James E. Haynes Sr. remembers before overseas deployment being in a PX [Annotator's Note: post exchange] in Pennsylvania. The races were segregated on the base, but could mix in the store. A lady dropped her baby and a Black soldier caught the child. The soldier kept the baby from hitting the floor. Nevertheless, a fight broke out [Annotator’s Note: he laughs]. It struck him that they were all in the war together, but the fight still happened [Annotator’s Note: he pauses]. After his overseas service, he was not disappointed with segregation at home. He was used to that situation. He had to go along with the flow. He served the country because he was drafted. He and two other friends who had also worked at Middleton Gardens [Annotator’s Note: Middleton Place or Gardens was a plantation in Charleston, South Carolina which utilized many enslaved people prior to the Civil War] went to the induction center together, but Haynes was the only one accepted into the Army [Annotator’s Note: he laughs]. Haynes was glad he served. He saw a lot of things while in the military. It changed his life by seeing different countries. He felt fine about serving for his country. World War 2 means a lot to America. Wars will continue in the future unless the Bible is wrong. Museums like The National WWII Museum [Annotator's Note: The National WWII Museum in New Orleans, Louisiana] are important to teach younger generations about history and what the older generation did. When serving his country, Haynes had occasion to go on leave [Annotator's Note: an authorized absence for a short period of time] and visit local citizens in joints. People were nice in England and France. He spent four months in England prior to shipping out for France. He never was bombed by enemy forces because he was not up on the line. He only saw American aircraft. It was a long time ago. After the war in Europe, he reenlisted for one year. When he transferred from the European Theater, he was sent to a school in the Philippines for baking and cooking. He spent four years in the service. He subsequently spent 35 years in the shipyard [Annotator’s Note: Haynes worked 35 years at the Charleston Naval Shipyard in Charleston, South Carolina]. The Philippines and its people were all right. He did not see much damage there.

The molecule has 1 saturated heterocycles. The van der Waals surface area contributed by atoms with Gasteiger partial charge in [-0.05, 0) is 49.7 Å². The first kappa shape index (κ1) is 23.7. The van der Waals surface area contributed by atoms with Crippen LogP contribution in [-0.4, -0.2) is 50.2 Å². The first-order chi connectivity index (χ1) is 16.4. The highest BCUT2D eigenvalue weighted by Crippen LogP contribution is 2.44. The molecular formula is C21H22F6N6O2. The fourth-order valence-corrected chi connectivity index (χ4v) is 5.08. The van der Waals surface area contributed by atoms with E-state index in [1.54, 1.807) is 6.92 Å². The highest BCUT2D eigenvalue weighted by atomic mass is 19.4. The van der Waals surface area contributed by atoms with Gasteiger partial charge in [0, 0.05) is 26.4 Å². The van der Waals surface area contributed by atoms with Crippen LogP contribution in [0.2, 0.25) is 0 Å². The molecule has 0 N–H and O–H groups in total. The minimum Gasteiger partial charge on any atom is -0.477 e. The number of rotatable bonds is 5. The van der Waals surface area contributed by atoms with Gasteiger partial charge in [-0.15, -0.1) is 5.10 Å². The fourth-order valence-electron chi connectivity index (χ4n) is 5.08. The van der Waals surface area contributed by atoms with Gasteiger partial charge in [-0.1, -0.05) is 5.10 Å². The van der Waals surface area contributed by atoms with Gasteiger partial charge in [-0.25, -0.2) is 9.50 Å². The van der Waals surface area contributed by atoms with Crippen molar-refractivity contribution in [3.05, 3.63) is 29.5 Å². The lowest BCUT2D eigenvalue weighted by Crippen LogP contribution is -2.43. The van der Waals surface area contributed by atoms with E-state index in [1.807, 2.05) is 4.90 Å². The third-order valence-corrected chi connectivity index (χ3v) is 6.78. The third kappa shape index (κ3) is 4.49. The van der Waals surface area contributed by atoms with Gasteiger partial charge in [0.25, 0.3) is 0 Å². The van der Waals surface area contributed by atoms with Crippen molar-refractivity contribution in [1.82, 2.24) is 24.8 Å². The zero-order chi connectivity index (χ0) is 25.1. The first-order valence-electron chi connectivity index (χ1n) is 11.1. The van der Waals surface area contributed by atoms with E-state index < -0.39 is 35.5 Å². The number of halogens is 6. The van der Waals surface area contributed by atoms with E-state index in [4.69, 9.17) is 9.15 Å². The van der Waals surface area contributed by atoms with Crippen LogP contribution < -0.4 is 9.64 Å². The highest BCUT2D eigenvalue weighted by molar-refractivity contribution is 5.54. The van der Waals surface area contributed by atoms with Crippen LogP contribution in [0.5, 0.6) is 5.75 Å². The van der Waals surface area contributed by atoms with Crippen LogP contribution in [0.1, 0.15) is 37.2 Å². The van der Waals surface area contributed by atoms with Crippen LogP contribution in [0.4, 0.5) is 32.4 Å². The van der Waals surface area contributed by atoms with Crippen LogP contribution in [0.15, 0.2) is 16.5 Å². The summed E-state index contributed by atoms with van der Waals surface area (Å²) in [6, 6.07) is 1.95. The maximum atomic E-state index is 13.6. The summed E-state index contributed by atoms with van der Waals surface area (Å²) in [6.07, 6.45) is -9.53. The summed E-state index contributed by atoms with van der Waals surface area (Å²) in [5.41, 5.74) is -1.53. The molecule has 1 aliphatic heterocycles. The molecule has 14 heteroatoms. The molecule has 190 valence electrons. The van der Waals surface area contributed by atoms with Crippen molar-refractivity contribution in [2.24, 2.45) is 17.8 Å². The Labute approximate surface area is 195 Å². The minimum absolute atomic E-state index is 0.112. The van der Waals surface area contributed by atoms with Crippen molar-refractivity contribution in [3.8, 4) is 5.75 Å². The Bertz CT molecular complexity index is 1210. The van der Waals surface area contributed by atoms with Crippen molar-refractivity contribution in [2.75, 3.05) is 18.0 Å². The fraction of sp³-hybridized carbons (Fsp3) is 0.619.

All oral histories featured on this site are available to license. The videos will be delivered via mail as Hi Definition video on DVD/DVDs or via file transfer. You may receive the oral history in its entirety but will be free to use only the specific clips that you requested. Please contact the Museum at firstname.lastname@example.org if you are interested in licensing this content. Please allow up to four weeks for file delivery or delivery of the DVD to your postal address.
Your browser is out of date!
To get the best possible experience using our website, we recommend that you upgrade or download an alternative web browser. Downloading a new browser will make internet browsing safer as well as more enjoyable.